Yes. According to this working paper, voters in South Carolina preferred "nominally masculine" females over other female candidates. The researchers labelled their work a test of the "Portia Hypothesis, and based their correlation of names to success on the "joint empirical distribution of names and gender in the state’s entire population of registered voters." (Huh?)
To think that we in Michigan thought it all boiled down to an Irish last name.
For what might really going on, check out the New Yorker blog post, "The Surprising Psychology of How Names Shape Our Thoughts." A teaser:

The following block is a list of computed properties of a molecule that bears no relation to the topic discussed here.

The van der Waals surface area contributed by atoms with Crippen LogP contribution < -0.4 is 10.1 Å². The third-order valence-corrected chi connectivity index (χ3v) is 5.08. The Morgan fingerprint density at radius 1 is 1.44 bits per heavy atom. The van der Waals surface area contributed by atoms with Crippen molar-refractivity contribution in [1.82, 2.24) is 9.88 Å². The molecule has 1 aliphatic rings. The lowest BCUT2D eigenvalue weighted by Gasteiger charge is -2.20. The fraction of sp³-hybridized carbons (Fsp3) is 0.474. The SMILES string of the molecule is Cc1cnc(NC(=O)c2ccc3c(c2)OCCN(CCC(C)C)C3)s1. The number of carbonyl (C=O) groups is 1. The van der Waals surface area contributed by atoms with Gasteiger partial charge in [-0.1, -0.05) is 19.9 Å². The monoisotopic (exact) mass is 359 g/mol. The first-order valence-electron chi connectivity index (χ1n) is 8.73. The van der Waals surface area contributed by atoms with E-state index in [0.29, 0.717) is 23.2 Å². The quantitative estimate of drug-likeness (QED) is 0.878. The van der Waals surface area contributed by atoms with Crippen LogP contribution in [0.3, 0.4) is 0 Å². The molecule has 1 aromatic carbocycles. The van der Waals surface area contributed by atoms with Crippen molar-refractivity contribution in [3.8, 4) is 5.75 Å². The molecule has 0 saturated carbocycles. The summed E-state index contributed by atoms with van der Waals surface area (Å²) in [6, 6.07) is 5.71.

Even the names people choose for their children vary from simple to complex, and that decision determines some of their outcomes later in life. With the psychologists Simon Laham and Peter Koval, I found that people prefer politicians with simpler names—and lawyers in American firms with fluent names rise up the legal hierarchy to partnership more quickly than their non-fluently named colleagues. (The result persisted even when we focussed on Anglo-American names, so it doesn’t simply boil down to xenophobic prejudice.)
Art: Portia and Shylock, Thomas Sully, 1835